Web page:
White’s book constantly demonstrates his discriminating intelligence: his talent is for understanding the larger significance of small and unspectacular facts.   He begins by discussing Barbauld, arguing that a more precise examination of the religious community in which she was educated and within and for which she wrote reveals that the usual label “Unitarian,” applied to her is misleading to a degree.   Barbauld’s Unitarian associations were of a very different kind to Coleridge’s, for she came out of a Presbyterian community that now prided itself upon openness rather than exclusivity, a community in which Baptists, Independents, and self-avowed Unitarians were included.   Rejecting sectarianism, these non-conformist groups left traces in Barbauld’s work, most notably her emphasis on moral sensibility, particularity, and spontaneity in devotional writing.   Anxious to avoid the vulgar emotional outpourings of Methodism, Barbauld nevertheless aligned religious experience with the feminized trait of sensibility, locating Christian practice in the domestic sphere so as to counteract the tendency of Unitarianism, with its denial of Jesus’s incarnation, to offer worshippers only dry, abstract rationalism.   Barbauld also, White shows, harnessed the spontaneous and experimental qualities of seventeenth-century Puritan preaching for a new latitudinarian age.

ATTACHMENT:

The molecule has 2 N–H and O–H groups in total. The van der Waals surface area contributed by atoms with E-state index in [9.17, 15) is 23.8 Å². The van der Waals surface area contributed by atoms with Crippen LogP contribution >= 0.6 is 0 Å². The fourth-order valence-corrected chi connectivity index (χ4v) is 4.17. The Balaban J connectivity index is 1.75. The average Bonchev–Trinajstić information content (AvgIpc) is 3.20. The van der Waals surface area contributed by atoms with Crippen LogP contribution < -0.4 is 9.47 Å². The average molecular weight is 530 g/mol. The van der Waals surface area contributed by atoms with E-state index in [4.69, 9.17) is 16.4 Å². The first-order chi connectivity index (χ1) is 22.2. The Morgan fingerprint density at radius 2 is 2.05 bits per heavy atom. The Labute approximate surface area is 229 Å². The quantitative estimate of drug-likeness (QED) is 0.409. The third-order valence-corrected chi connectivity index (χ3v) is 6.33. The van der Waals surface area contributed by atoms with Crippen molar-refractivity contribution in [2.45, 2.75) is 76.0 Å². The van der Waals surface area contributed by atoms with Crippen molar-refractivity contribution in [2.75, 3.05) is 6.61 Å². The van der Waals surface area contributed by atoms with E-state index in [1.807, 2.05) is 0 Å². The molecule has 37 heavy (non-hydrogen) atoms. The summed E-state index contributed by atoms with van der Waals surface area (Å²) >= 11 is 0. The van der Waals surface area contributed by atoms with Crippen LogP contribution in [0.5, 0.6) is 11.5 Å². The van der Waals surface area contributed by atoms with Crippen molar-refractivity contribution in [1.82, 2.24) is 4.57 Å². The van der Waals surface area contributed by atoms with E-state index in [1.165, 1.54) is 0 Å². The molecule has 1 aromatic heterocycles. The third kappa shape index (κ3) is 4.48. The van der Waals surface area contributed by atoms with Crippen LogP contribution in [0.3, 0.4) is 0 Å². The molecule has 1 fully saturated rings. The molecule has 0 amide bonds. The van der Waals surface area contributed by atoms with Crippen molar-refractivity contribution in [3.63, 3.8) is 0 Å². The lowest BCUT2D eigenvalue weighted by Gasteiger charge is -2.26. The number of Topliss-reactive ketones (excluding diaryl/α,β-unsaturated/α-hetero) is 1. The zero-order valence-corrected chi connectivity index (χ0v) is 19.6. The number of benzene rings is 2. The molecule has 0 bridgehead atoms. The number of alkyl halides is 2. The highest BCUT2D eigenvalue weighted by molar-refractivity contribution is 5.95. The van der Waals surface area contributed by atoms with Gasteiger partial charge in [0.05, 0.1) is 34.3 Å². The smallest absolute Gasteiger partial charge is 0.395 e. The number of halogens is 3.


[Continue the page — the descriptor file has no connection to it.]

For a literary critic–albeit a historicizing one–the acid test of historical research is whether it clarifies the writing of the authors examined (otherwise, why privilege authors above other figures as objects of study?).   White’s teasing out of the different threads that made up the fabric of late eighteenth-century dissenting culture does indeed clarify Barbauld’s writing.   He has too little space to examine much of it in detail but his arguments about the origins of Barbauld’s emphasis on domestic circuits of shared emotion ring true.   White essentially provides a historical explanation, in terms of dissenting culture, of the self-consciously feminine playfulness–combined with pious wonder at nature–that characterizes Barbauld’s poems to Joseph Priestley.   She wanted to lighten up the dry man of science and theological disputant–because to ignore humor, affection, and feeling risked alienating potential believers.   Here White’s analysis provides a historicized context for the poetic practice that Lucy Newlyn brilliantly analyzed in Reading, Writing, and Romanticism: The Anxiety of Reception .[2]   It is a pity that White himself had little space to pursue the implications of his argument across a wider range of Barbauld’s texts.